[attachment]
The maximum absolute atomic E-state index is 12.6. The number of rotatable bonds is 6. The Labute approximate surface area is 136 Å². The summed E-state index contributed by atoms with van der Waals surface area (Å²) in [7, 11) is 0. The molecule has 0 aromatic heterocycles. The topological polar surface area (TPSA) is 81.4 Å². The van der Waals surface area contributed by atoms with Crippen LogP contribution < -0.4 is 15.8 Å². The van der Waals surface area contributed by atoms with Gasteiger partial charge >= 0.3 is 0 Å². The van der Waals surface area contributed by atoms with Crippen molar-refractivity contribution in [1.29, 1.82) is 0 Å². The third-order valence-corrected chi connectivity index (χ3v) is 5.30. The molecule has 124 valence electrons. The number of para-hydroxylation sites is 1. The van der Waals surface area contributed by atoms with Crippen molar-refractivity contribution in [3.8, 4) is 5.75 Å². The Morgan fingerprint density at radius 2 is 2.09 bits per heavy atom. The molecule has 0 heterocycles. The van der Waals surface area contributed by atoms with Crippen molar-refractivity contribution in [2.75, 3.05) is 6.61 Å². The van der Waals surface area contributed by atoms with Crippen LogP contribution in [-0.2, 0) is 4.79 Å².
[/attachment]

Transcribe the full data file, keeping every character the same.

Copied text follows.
The maximum absolute atomic E-state index is 12.6. The number of rotatable bonds is 6. The Labute approximate surface area is 136 Å². The summed E-state index contributed by atoms with van der Waals surface area (Å²) in [7, 11) is 0. The molecule has 0 aromatic heterocycles. The topological polar surface area (TPSA) is 81.4 Å². The van der Waals surface area contributed by atoms with Crippen LogP contribution < -0.4 is 15.8 Å². The van der Waals surface area contributed by atoms with Gasteiger partial charge >= 0.3 is 0 Å². The van der Waals surface area contributed by atoms with Crippen molar-refractivity contribution in [1.29, 1.82) is 0 Å². The third-order valence-corrected chi connectivity index (χ3v) is 5.30. The molecule has 124 valence electrons. The number of para-hydroxylation sites is 1. The van der Waals surface area contributed by atoms with Crippen molar-refractivity contribution in [3.8, 4) is 5.75 Å². The Morgan fingerprint density at radius 2 is 2.09 bits per heavy atom. The molecule has 0 heterocycles. The van der Waals surface area contributed by atoms with Crippen molar-refractivity contribution in [2.75, 3.05) is 6.61 Å². The van der Waals surface area contributed by atoms with Crippen LogP contribution in [-0.2, 0) is 4.79 Å².